PBS will air a three-part history series on the struggle to end slavery, starting at 9 p.m. Jan. 8, and continuing in Jan. 15 and Jan. 22. The Abolitionists tells the story of this critical period in American history, by dramatizing the lives of anti-slavery campaigners: Frederick Douglass and William Lloyd Garrison, along with Harriet Beecher Stowe, John Brown and Angelina Grimke.
Richard Brooks, who viewers might know from his role as Assistant District Attorney Paul Robinette on Law and Order makes a very credible and likable Douglass, and Neal Huff does the same for Garrison. Using dozens of photos and documents from the period, the series gives attention to the struggles and achievements of the ordinary people –Black and White— who made up the movement, as well as to its leaders.
Four years in the making, the series initially focused on just two characters, Douglass, the escaped slave who became one of America's first and best-known civil rights pioneers; and Garrison, a White printer and pacifist who founded the anti-slavery newspaper, "The Liberator."
Rob Rapley, the series writer and director, said by focusing on the relationship between Douglass and Garrison, the series offers us a different and more intimate understanding of both the men and the abolition movement.
"It illustrates the eternal tension that exists in social reform movements between words and guns," Rapley says. "You see that tension during the 1960s and in just about every reform movement."
Garrison, who worked against slavery for almost 40 years, identified himself as an "ultra peace man," a pacifist who believed that justice would be achieved through persuading people that slavery was immoral and against God's will. Douglass was a pragmatist who wanted change, and was more open to the use of force to achieve it.
"He didn't involve himself in violence," Rapley says. "But he didn't criticize it like Garrison did."
Series producer Sharon Grimberg says the two men, "are among the greatest civil rights activists in American history. They opened the eyes of thousands and put their families at risk to erase the sin of slavery. They had tremendous respect for each other and stood together for many years before, sadly, having a bitter falling out.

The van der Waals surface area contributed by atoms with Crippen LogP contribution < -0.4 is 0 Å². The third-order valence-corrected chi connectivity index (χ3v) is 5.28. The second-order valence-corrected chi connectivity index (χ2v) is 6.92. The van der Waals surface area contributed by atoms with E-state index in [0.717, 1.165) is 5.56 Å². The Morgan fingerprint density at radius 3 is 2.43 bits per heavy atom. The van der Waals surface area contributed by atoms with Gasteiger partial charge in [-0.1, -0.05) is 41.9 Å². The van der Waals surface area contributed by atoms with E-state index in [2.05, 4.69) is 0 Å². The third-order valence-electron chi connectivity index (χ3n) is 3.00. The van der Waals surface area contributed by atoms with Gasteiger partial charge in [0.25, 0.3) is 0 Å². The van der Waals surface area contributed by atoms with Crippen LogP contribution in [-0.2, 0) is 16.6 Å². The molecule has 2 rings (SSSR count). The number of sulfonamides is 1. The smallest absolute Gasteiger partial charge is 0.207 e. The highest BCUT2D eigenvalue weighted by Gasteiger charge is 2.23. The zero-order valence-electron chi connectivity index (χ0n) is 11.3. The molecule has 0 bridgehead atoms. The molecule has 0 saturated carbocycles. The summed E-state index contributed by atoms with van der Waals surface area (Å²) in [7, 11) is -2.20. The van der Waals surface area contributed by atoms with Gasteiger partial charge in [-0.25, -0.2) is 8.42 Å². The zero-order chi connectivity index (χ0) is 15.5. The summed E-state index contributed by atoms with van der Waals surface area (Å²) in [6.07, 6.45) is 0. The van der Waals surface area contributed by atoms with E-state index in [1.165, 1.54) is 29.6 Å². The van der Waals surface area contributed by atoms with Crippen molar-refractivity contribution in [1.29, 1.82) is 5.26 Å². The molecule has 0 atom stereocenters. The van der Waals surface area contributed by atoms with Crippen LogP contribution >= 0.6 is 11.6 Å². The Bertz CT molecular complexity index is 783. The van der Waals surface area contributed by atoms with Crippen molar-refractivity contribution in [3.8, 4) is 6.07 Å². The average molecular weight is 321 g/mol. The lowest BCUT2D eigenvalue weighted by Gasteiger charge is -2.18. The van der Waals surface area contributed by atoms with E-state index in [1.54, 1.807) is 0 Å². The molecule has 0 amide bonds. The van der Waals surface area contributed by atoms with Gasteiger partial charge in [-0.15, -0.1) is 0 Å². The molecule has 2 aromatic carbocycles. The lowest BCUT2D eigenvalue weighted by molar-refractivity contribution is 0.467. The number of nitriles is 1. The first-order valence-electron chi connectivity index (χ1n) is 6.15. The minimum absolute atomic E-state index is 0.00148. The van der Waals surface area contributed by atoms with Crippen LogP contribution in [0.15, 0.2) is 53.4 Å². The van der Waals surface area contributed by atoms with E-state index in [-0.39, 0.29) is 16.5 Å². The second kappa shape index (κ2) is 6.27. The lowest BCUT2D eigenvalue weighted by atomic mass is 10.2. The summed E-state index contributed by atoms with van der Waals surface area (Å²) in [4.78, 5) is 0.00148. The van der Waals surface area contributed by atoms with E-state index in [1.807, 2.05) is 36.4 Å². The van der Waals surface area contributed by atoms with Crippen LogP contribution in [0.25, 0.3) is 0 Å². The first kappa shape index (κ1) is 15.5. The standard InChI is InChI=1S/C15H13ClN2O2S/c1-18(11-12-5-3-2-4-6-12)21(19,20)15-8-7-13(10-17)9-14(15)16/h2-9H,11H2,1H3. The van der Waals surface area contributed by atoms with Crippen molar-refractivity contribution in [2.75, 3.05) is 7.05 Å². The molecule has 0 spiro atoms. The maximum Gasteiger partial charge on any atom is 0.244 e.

"Though they never fully reconciled, the ties between the two ran deep. When Garrison died, Douglass wrote a eulogy of his former mentor that was transcendent and profoundly moving."
But while Douglass and Garrison dwell in the heart of the story, Rapley realized other characters were needed to show the depth and breadth of the anti-slavery movement. After much thought and discussion, he decided to include the stories of early feminist Angelina Grimke, (Jeanine Serralles ) author Harriet Beecher Stowe, (Kate Lyn Sheil ) and the radical fighter John Brown (T. Ryder Smith).
Grimke was a Southern slave owner who left the South to campaign for freedom and scandalized some by speaking out in a very "unladylike" fashion.
"She was one of the first women to ever speak to audiences that included men," Grimberg says. "And she gradually began connecting her belief in the rights of Black Americans to the rights of women, causing great upheaval within the anti-slavery movement."
Beecher Stowe was the movement's propagandist, writing her anti-slavery novel Uncle Tom's Cabin to overcome grief over the loss of her son. And Brown exemplifies the militant wing of the anti-slavery movement, who believed that violence was justified to overcome the evils of slavery.
Brown eventually was hanged after leading a raid on a Virginia armory, but Douglass never turned his back on his friend, Rapley says.
"He stayed at Brown's house for months on end," Rapley said. "And he always spoke highly of him."
The Emancipation Proclamation, issued Jan 1, 1863, celebrates its 150th birthday this year. But while the end of slavery may look inevitable with hindsight, that is certainly not the case.
"In 1829-30 the end of slavery was anything but inevitable," Rapley says. "Slavery was was sanctioned by the Bible, written into the constitution and there was barely an acre in the world where slavery was illegal."
Even Lincoln's role looked a lot less certain then. Lincoln didn't start out as an abolitionist, Rapley reminds us.
"He had to come to it very painfully. As late as a month before he signed the Emancipation Proclamation, he was offering a deal so that any Southern state that would lay down its arms could keep its slaves until 1900."
"The Abolitionists," was produced by American Experience, the team that also made the acclaimed, Freedom Riders series. Many of those series can be watched online at the series website.